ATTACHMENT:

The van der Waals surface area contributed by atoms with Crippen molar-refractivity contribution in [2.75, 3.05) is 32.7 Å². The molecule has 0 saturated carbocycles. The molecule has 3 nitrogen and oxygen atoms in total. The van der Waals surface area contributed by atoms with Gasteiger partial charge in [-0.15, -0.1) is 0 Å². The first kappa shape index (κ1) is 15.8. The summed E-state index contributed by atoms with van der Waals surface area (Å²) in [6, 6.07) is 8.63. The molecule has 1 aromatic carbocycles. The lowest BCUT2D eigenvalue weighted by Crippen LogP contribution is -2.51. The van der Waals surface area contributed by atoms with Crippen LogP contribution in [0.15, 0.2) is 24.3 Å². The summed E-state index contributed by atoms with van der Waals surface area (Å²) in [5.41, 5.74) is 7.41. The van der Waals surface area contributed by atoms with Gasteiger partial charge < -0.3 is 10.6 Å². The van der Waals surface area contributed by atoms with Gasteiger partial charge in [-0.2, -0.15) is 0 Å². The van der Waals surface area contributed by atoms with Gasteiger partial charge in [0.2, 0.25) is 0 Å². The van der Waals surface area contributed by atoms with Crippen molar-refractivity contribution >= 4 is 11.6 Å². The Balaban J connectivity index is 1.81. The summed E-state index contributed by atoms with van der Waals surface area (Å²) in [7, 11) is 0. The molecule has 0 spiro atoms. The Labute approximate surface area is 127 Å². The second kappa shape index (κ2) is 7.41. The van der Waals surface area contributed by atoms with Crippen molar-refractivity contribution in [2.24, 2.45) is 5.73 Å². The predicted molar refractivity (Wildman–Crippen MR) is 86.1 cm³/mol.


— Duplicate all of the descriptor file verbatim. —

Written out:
The van der Waals surface area contributed by atoms with Crippen molar-refractivity contribution in [2.75, 3.05) is 32.7 Å². The molecule has 0 saturated carbocycles. The molecule has 3 nitrogen and oxygen atoms in total. The van der Waals surface area contributed by atoms with Gasteiger partial charge in [-0.15, -0.1) is 0 Å². The first kappa shape index (κ1) is 15.8. The summed E-state index contributed by atoms with van der Waals surface area (Å²) in [6, 6.07) is 8.63. The molecule has 1 aromatic carbocycles. The lowest BCUT2D eigenvalue weighted by Crippen LogP contribution is -2.51. The van der Waals surface area contributed by atoms with Crippen LogP contribution in [0.15, 0.2) is 24.3 Å². The summed E-state index contributed by atoms with van der Waals surface area (Å²) in [5.41, 5.74) is 7.41. The van der Waals surface area contributed by atoms with Gasteiger partial charge < -0.3 is 10.6 Å². The van der Waals surface area contributed by atoms with Gasteiger partial charge in [-0.2, -0.15) is 0 Å². The van der Waals surface area contributed by atoms with Gasteiger partial charge in [0.2, 0.25) is 0 Å². The van der Waals surface area contributed by atoms with Crippen molar-refractivity contribution >= 4 is 11.6 Å². The Balaban J connectivity index is 1.81. The summed E-state index contributed by atoms with van der Waals surface area (Å²) in [7, 11) is 0. The molecule has 0 spiro atoms. The Labute approximate surface area is 127 Å². The second kappa shape index (κ2) is 7.41. The van der Waals surface area contributed by atoms with Crippen molar-refractivity contribution in [2.24, 2.45) is 5.73 Å². The predicted molar refractivity (Wildman–Crippen MR) is 86.1 cm³/mol.